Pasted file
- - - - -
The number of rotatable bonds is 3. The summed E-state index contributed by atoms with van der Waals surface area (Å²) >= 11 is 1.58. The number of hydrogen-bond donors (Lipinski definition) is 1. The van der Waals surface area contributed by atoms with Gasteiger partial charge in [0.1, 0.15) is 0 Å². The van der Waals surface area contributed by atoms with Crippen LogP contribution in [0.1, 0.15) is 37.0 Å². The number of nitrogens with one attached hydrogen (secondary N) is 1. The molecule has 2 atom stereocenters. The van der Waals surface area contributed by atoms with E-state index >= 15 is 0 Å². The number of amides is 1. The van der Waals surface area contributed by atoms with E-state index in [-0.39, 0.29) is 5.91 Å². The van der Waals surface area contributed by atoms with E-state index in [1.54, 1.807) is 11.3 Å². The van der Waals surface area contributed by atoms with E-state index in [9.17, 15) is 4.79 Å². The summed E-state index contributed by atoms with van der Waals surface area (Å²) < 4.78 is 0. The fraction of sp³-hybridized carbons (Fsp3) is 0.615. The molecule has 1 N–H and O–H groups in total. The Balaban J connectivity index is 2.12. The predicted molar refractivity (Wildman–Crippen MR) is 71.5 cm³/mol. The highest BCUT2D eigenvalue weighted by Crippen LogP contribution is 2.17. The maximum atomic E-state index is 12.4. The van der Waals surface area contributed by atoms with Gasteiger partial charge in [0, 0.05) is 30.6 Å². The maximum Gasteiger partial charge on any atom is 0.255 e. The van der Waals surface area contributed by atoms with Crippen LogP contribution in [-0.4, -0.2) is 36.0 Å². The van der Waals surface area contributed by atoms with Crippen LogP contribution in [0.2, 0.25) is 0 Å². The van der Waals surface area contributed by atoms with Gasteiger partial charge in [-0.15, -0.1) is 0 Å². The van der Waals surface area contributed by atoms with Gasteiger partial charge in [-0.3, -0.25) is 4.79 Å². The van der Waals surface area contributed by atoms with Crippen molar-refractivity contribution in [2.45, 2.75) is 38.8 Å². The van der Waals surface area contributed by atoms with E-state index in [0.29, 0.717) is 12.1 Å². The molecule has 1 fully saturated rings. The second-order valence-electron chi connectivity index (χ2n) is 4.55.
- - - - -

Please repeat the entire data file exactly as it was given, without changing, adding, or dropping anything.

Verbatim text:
The number of rotatable bonds is 3. The summed E-state index contributed by atoms with van der Waals surface area (Å²) >= 11 is 1.58. The number of hydrogen-bond donors (Lipinski definition) is 1. The van der Waals surface area contributed by atoms with Gasteiger partial charge in [0.1, 0.15) is 0 Å². The van der Waals surface area contributed by atoms with Crippen LogP contribution in [0.1, 0.15) is 37.0 Å². The number of nitrogens with one attached hydrogen (secondary N) is 1. The molecule has 2 atom stereocenters. The van der Waals surface area contributed by atoms with E-state index >= 15 is 0 Å². The number of amides is 1. The van der Waals surface area contributed by atoms with E-state index in [-0.39, 0.29) is 5.91 Å². The van der Waals surface area contributed by atoms with E-state index in [1.54, 1.807) is 11.3 Å². The van der Waals surface area contributed by atoms with E-state index in [9.17, 15) is 4.79 Å². The summed E-state index contributed by atoms with van der Waals surface area (Å²) < 4.78 is 0. The fraction of sp³-hybridized carbons (Fsp3) is 0.615. The molecule has 1 N–H and O–H groups in total. The Balaban J connectivity index is 2.12. The predicted molar refractivity (Wildman–Crippen MR) is 71.5 cm³/mol. The highest BCUT2D eigenvalue weighted by Crippen LogP contribution is 2.17. The maximum atomic E-state index is 12.4. The van der Waals surface area contributed by atoms with Gasteiger partial charge in [0, 0.05) is 30.6 Å². The maximum Gasteiger partial charge on any atom is 0.255 e. The van der Waals surface area contributed by atoms with Crippen LogP contribution in [-0.4, -0.2) is 36.0 Å². The van der Waals surface area contributed by atoms with Crippen LogP contribution in [0.2, 0.25) is 0 Å². The van der Waals surface area contributed by atoms with Gasteiger partial charge in [-0.15, -0.1) is 0 Å². The van der Waals surface area contributed by atoms with Gasteiger partial charge in [-0.3, -0.25) is 4.79 Å². The van der Waals surface area contributed by atoms with Crippen molar-refractivity contribution in [2.45, 2.75) is 38.8 Å². The van der Waals surface area contributed by atoms with E-state index in [0.29, 0.717) is 12.1 Å². The molecule has 1 fully saturated rings. The second-order valence-electron chi connectivity index (χ2n) is 4.55.